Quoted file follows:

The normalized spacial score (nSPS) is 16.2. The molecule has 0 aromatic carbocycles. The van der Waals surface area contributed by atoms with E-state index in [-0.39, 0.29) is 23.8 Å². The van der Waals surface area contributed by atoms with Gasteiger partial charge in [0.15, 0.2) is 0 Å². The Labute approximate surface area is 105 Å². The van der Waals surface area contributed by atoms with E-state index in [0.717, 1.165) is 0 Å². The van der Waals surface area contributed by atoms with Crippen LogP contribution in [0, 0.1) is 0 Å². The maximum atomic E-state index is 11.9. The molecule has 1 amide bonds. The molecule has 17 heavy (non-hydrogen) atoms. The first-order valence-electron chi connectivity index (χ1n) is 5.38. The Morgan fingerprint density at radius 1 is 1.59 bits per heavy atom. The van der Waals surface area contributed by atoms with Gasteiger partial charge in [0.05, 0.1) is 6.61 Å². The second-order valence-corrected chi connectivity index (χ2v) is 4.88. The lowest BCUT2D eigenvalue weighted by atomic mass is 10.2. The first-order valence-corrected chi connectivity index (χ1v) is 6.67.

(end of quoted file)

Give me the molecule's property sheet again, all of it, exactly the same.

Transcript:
The normalized spacial score (nSPS) is 16.2. The molecule has 0 aromatic carbocycles. The van der Waals surface area contributed by atoms with E-state index in [-0.39, 0.29) is 23.8 Å². The van der Waals surface area contributed by atoms with Gasteiger partial charge in [0.15, 0.2) is 0 Å². The Labute approximate surface area is 105 Å². The van der Waals surface area contributed by atoms with E-state index in [0.717, 1.165) is 0 Å². The van der Waals surface area contributed by atoms with Crippen LogP contribution in [0, 0.1) is 0 Å². The maximum atomic E-state index is 11.9. The molecule has 1 amide bonds. The molecule has 17 heavy (non-hydrogen) atoms. The first-order valence-electron chi connectivity index (χ1n) is 5.38. The Morgan fingerprint density at radius 1 is 1.59 bits per heavy atom. The van der Waals surface area contributed by atoms with Gasteiger partial charge in [0.05, 0.1) is 6.61 Å². The second-order valence-corrected chi connectivity index (χ2v) is 4.88. The lowest BCUT2D eigenvalue weighted by atomic mass is 10.2. The first-order valence-corrected chi connectivity index (χ1v) is 6.67.